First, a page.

AI in the News - #1

November 3, 2015 | Earl Wajenberg

This column is for posting links to current news stories about AI and the ethics of how it is designed and used.

Here are the first round of current links:

Trusting AIs with professional decisions (New Scientist)
Automation long ago hit blue-collar jobs.  Now it is poised to start taking white-collar jobs.  Aside from the alarm spreading among white-collar workers, there's the issue of how much authority to give these expert systems.  Is anybody really checking the diagnosis of the autodoc or the sentencing of the autojudge?

Assisted AI - surely a theater for ethics (New Scientist)

AI taketh away and AI giveth.  In the same issue of the same magazine, there's a story about the new white-collar jobs: pinch-hitting for AIs and training them to do better next time.

Will you let Goggle write your letters?

Google will be offering to write replies to your email.  You just hit Smart Reply and it will generate three likely drafts.  You ought to read through them before picking, but then you ought to have read the incoming message, too.  Did you?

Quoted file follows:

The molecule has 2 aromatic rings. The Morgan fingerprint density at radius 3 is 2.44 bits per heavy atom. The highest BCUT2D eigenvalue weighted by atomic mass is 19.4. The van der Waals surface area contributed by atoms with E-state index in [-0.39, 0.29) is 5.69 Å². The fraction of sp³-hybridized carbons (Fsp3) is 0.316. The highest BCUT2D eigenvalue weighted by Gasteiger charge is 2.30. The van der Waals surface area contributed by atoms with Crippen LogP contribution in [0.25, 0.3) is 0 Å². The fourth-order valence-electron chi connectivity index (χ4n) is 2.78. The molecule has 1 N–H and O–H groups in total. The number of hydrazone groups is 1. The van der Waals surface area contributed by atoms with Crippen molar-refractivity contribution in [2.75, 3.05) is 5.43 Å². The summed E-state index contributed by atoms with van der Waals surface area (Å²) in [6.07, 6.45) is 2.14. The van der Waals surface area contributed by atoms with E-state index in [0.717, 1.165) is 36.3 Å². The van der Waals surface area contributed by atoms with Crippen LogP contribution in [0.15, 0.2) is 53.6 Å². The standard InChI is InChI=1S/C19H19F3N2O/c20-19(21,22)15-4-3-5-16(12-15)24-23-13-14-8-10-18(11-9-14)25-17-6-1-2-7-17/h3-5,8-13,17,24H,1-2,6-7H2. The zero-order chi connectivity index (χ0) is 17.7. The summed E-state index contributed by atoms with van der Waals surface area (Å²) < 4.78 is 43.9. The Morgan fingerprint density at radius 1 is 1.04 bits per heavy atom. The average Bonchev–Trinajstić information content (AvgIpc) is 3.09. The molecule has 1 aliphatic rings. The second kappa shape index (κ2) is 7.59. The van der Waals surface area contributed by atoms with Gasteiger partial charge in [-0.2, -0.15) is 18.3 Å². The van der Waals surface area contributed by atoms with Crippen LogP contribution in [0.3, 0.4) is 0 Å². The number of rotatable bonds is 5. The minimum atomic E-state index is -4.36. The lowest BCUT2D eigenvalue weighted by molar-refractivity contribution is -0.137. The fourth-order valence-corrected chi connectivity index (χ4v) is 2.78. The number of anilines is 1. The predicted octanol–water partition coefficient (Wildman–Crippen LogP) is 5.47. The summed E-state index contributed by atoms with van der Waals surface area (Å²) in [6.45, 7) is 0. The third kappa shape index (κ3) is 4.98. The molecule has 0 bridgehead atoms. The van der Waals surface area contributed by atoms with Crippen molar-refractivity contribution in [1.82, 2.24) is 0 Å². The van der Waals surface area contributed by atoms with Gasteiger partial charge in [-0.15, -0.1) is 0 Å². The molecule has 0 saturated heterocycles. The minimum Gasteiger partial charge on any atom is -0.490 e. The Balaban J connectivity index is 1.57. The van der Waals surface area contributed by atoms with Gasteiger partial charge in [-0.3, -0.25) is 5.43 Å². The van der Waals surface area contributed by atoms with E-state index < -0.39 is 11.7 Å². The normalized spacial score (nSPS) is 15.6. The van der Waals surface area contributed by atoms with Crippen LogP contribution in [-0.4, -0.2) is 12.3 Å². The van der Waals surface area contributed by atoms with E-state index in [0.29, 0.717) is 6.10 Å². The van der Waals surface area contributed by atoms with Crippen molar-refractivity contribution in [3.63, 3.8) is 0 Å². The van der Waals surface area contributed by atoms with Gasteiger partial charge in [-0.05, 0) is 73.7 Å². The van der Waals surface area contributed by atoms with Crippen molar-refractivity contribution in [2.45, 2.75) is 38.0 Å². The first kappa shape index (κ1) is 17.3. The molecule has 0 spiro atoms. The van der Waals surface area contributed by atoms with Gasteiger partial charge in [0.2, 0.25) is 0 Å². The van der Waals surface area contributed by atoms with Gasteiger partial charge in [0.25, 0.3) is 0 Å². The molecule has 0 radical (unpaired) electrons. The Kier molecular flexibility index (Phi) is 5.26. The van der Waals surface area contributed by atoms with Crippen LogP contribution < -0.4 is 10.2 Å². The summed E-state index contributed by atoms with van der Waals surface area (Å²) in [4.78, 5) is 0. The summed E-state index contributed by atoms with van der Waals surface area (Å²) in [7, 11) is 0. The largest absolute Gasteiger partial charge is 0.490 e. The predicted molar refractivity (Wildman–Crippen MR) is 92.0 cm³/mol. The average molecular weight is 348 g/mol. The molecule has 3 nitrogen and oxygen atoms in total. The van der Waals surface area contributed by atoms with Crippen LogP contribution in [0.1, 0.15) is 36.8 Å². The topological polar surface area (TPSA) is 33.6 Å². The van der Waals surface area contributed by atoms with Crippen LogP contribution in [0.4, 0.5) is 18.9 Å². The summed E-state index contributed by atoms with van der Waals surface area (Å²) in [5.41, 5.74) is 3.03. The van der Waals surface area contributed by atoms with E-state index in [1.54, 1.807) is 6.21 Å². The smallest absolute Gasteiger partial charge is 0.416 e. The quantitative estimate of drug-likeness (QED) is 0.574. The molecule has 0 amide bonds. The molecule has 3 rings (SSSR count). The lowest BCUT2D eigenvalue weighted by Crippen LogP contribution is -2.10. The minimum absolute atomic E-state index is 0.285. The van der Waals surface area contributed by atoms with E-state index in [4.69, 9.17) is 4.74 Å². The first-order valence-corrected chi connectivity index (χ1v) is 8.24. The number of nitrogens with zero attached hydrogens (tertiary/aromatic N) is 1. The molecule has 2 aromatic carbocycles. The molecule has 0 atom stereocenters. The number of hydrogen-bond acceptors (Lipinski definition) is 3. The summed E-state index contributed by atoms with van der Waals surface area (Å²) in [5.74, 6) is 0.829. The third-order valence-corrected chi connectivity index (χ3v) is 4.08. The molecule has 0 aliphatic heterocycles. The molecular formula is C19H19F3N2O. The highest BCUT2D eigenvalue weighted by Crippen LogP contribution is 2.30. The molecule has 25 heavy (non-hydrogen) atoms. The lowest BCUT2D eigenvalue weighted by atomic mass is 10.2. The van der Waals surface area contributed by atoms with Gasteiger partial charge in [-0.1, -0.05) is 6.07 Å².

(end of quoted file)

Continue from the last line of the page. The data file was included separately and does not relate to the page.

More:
To give a larger sample on our first posting, here are a couple of stories from last month:

Therapy robots (
A teddy bear or a dog can help anyone with emotional problems.  A robotic toy can help even more, if it's programmed to act as if it has the same emotional problems as the child.  In fact, because they're not really people, much less grownups, robots may be easier to open up to.

OK Google accountability (NPR)
Okay, Google, what commands did I give you three months ago, on the second Thursday?  You know that, do you?  As in, you keep a record of everything I say?...


And here are a couple from last quarter:

How personal an assistant? (NPR)
OK Google takes that dossier it has on you and makes inferences from it.  Ask it for a restaurant and it'll try to pick one you like.  Soon, it'll read your mail and pick things from it that you need to put on your calendar (in its opinion).  Siri, on the other hand, is keeping her distance, as a deliberate design choice by Apple.  This is the kind of choice that falls under Jim's AI virtue of Propriety.

Ethical robots (Nature)

This is a general article on the topic, quoting several workers in the field and featuring an actual simulation of Asimov's First Law of Robotics.